This paper outlines a corpus-assisted investigation into the nature and functions of irony in both spoken interaction and written texts. We begin with a review of some of the principal current debates in irony studies, which have until recently often been conducted with little recourse to authentic examples of use in interactive discourse types. We consider, then, from an examination of corpus-based real-life data, firstly, how explicit irony operates and then from this whether there might be a more objective way of identifying and defining episodes of implicit irony than simple reliance on the researcher’s unsupported intuition. Potential sites of implicit irony are then examined in the data to see how and why speakers and writers employ it and how hearers and audiences respond. The data analyses afford strong evidence that the principal mechanism driving all irony is an implied reversal of the evaluative meaning of the utterance (rather than of the propositional / ideational meaning, as argued in many traditional theories of irony). In addition, they reveal how irony in discourse always has a strategic argumentative point. Three corpora were employed, the first of semi-spontaneous interactive spoken discourse (WHB: circa six million words of White House press briefings in transcription [1998-2004]), the second of spoken interviews (Ints: 250,000 words of transcribed televised UK political interviews) and the third of written texts (Papers:100 million words of UK broadsheet texts). Techniques from Corpus Linguistics, principally concordancing, were employed. Most of the corpus interrogation was conducted using the WordSmith Tools suite of programs. Corpora have only rarely been used to investigate participants’ interaction in discourse and this paper is intended as a contribution to the nascent interdisciplinary field of Corpus-Assisted Discourse Studies (CADS).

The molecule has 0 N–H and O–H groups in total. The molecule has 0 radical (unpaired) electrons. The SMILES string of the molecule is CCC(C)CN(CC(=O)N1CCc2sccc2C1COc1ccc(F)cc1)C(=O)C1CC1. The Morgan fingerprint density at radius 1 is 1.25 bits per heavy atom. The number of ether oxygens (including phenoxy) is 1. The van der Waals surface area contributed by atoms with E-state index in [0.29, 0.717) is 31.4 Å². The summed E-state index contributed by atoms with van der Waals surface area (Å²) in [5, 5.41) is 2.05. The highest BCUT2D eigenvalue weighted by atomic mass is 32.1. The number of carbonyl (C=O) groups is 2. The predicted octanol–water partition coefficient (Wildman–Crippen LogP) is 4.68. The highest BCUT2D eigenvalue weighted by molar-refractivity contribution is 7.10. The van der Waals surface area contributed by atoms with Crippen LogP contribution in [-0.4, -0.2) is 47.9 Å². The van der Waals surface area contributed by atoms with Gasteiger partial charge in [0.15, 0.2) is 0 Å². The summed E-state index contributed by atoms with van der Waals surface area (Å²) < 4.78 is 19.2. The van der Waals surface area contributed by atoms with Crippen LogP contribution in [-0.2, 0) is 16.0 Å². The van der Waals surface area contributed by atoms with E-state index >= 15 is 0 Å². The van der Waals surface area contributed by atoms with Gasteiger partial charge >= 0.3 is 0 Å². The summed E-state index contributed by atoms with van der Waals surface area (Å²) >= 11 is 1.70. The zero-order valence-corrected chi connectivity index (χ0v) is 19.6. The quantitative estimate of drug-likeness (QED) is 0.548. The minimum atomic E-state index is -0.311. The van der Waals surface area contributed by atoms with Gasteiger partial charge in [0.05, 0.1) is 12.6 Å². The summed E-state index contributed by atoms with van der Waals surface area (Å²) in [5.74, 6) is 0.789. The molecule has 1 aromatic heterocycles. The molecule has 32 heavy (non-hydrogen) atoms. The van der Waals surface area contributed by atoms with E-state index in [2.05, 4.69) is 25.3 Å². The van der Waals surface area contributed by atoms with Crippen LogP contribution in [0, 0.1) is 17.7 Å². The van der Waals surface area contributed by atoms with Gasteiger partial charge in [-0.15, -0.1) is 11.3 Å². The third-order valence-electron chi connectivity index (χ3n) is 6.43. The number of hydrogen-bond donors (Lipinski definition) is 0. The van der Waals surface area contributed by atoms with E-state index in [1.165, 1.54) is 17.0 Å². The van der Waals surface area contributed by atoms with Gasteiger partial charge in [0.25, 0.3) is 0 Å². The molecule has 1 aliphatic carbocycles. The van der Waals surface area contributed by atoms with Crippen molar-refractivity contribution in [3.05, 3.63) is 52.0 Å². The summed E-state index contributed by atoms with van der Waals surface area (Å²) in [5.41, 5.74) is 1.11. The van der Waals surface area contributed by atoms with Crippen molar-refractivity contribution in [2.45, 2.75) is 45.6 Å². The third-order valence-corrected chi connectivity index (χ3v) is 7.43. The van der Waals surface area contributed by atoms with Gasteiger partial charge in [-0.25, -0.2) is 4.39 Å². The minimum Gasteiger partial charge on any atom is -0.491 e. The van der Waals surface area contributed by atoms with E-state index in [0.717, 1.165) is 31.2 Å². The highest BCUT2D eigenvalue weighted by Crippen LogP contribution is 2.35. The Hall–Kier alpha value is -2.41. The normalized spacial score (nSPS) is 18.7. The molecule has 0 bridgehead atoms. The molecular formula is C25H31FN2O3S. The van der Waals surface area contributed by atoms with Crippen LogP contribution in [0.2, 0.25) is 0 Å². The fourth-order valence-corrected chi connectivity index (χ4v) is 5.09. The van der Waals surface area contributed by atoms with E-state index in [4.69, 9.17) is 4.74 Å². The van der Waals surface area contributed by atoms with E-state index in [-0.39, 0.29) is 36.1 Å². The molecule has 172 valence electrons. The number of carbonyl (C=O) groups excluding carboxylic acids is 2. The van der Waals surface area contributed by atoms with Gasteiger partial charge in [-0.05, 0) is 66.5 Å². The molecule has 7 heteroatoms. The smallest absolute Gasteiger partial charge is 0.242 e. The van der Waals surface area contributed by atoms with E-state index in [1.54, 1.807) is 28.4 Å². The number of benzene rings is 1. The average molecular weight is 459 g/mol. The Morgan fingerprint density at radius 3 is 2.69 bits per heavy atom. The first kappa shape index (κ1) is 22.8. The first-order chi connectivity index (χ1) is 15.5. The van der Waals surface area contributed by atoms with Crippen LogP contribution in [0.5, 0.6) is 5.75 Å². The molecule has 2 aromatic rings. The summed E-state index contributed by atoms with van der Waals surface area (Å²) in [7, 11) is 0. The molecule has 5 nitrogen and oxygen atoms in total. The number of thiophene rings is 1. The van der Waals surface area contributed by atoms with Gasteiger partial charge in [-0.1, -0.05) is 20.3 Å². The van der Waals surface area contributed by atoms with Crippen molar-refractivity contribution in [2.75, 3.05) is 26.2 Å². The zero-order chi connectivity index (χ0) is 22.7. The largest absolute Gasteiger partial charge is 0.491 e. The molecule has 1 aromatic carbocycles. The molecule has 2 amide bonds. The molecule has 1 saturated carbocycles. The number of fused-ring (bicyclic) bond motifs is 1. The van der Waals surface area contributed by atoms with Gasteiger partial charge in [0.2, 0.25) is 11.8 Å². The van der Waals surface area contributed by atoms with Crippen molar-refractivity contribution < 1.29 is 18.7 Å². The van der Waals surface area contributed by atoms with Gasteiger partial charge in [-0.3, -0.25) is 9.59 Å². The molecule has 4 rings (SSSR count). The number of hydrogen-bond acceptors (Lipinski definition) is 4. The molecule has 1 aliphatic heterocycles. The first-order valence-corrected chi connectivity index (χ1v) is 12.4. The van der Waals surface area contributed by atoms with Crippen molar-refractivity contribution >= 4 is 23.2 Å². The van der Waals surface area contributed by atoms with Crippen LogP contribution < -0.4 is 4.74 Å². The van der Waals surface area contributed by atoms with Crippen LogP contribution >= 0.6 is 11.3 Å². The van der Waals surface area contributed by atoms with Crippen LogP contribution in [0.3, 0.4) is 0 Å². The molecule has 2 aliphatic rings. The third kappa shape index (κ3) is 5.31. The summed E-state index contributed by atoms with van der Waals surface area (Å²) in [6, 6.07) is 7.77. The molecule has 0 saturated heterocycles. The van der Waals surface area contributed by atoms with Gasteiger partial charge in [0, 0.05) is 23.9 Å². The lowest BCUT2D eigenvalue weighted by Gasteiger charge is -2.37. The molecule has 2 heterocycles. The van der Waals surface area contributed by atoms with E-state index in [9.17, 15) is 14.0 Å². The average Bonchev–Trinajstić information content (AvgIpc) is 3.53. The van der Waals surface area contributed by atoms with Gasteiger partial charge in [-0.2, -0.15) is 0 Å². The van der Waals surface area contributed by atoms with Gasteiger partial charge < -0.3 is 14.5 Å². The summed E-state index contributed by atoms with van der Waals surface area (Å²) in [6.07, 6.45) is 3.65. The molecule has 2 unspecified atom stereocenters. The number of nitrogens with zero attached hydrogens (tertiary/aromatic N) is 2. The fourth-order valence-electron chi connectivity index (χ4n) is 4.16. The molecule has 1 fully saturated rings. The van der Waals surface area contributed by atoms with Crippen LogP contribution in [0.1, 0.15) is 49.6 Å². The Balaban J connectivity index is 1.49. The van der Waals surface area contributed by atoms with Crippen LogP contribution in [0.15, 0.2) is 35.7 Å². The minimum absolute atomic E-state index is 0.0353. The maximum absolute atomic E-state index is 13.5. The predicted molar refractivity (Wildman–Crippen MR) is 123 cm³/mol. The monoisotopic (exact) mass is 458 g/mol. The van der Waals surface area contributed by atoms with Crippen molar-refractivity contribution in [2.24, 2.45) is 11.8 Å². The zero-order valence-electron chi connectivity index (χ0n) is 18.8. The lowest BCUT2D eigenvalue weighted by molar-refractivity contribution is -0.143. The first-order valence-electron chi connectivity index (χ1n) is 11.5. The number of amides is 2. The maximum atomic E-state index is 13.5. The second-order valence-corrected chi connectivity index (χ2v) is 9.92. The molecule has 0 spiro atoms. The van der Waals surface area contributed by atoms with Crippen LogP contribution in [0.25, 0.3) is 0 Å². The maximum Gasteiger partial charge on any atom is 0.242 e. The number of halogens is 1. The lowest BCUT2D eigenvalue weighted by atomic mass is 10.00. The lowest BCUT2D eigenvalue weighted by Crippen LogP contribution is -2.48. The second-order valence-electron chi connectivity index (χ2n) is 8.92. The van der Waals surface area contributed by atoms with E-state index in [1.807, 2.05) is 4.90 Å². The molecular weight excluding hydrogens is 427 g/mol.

Irony and reversal of evaluation

PARTINGTON, ALAN SCOTT
2007

Abstract

This paper outlines a corpus-assisted investigation into the nature and functions of irony in both spoken interaction and written texts. We begin with a review of some of the principal current debates in irony studies, which have until recently often been conducted with little recourse to authentic examples of use in interactive discourse types. We consider, then, from an examination of corpus-based real-life data, firstly, how explicit irony operates and then from this whether there might be a more objective way of identifying and defining episodes of implicit irony than simple reliance on the researcher’s unsupported intuition. Potential sites of implicit irony are then examined in the data to see how and why speakers and writers employ it and how hearers and audiences respond. The data analyses afford strong evidence that the principal mechanism driving all irony is an implied reversal of the evaluative meaning of the utterance (rather than of the propositional / ideational meaning, as argued in many traditional theories of irony). In addition, they reveal how irony in discourse always has a strategic argumentative point. Three corpora were employed, the first of semi-spontaneous interactive spoken discourse (WHB: circa six million words of White House press briefings in transcription [1998-2004]), the second of spoken interviews (Ints: 250,000 words of transcribed televised UK political interviews) and the third of written texts (Papers:100 million words of UK broadsheet texts). Techniques from Corpus Linguistics, principally concordancing, were employed. Most of the corpus interrogation was conducted using the WordSmith Tools suite of programs. Corpora have only rarely been used to investigate participants’ interaction in discourse and this paper is intended as a contribution to the nascent interdisciplinary field of Corpus-Assisted Discourse Studies (CADS).
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Utilizza questo identificativo per citare o creare un link a questo documento: http://hdl.handle.net/11585/51217
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